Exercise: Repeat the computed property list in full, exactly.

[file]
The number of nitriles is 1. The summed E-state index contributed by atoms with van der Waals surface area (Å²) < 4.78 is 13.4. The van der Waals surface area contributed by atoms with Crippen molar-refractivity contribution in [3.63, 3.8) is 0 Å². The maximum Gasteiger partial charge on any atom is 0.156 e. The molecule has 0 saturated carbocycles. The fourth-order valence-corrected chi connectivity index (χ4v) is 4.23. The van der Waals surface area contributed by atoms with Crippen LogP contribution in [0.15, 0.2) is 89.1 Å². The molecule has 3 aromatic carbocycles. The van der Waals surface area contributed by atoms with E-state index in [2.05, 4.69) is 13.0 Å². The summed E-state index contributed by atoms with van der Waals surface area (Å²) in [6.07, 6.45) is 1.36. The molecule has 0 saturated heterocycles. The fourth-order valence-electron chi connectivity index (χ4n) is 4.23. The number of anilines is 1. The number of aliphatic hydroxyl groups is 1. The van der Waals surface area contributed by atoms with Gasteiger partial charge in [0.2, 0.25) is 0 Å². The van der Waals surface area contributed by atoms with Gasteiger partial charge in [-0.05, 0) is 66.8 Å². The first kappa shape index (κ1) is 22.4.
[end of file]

The number of nitriles is 1. The summed E-state index contributed by atoms with van der Waals surface area (Å²) < 4.78 is 13.4. The van der Waals surface area contributed by atoms with Crippen molar-refractivity contribution in [3.63, 3.8) is 0 Å². The maximum Gasteiger partial charge on any atom is 0.156 e. The molecule has 0 saturated carbocycles. The fourth-order valence-corrected chi connectivity index (χ4v) is 4.23. The van der Waals surface area contributed by atoms with Crippen LogP contribution in [0.15, 0.2) is 89.1 Å². The molecule has 3 aromatic carbocycles. The van der Waals surface area contributed by atoms with E-state index in [2.05, 4.69) is 13.0 Å². The summed E-state index contributed by atoms with van der Waals surface area (Å²) in [6.07, 6.45) is 1.36. The molecule has 0 saturated heterocycles. The fourth-order valence-electron chi connectivity index (χ4n) is 4.23. The number of anilines is 1. The number of aliphatic hydroxyl groups is 1. The van der Waals surface area contributed by atoms with Gasteiger partial charge in [0.2, 0.25) is 0 Å². The van der Waals surface area contributed by atoms with Gasteiger partial charge in [-0.05, 0) is 66.8 Å². The first kappa shape index (κ1) is 22.4.